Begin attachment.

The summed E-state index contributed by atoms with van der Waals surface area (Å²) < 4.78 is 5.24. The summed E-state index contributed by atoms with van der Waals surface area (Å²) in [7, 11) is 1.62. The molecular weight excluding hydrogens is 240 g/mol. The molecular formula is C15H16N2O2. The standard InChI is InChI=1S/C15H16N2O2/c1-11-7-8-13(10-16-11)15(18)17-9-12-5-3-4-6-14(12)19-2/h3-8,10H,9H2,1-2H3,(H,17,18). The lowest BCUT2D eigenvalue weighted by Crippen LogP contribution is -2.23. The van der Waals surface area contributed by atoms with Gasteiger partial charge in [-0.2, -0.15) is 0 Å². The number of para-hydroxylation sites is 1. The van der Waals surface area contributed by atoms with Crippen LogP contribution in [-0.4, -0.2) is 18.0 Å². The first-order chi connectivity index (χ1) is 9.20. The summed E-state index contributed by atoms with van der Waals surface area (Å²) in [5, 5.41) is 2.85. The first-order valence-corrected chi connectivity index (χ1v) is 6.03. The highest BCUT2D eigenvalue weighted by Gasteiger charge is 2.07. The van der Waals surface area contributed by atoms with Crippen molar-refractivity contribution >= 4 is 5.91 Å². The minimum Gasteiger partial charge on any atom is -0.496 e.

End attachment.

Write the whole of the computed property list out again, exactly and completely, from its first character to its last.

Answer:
The summed E-state index contributed by atoms with van der Waals surface area (Å²) < 4.78 is 5.24. The summed E-state index contributed by atoms with van der Waals surface area (Å²) in [7, 11) is 1.62. The molecular weight excluding hydrogens is 240 g/mol. The molecular formula is C15H16N2O2. The standard InChI is InChI=1S/C15H16N2O2/c1-11-7-8-13(10-16-11)15(18)17-9-12-5-3-4-6-14(12)19-2/h3-8,10H,9H2,1-2H3,(H,17,18). The lowest BCUT2D eigenvalue weighted by Crippen LogP contribution is -2.23. The van der Waals surface area contributed by atoms with Gasteiger partial charge in [-0.2, -0.15) is 0 Å². The number of para-hydroxylation sites is 1. The van der Waals surface area contributed by atoms with Crippen LogP contribution in [-0.4, -0.2) is 18.0 Å². The first-order chi connectivity index (χ1) is 9.20. The summed E-state index contributed by atoms with van der Waals surface area (Å²) in [5, 5.41) is 2.85. The first-order valence-corrected chi connectivity index (χ1v) is 6.03. The highest BCUT2D eigenvalue weighted by Gasteiger charge is 2.07. The van der Waals surface area contributed by atoms with Crippen molar-refractivity contribution >= 4 is 5.91 Å². The minimum Gasteiger partial charge on any atom is -0.496 e.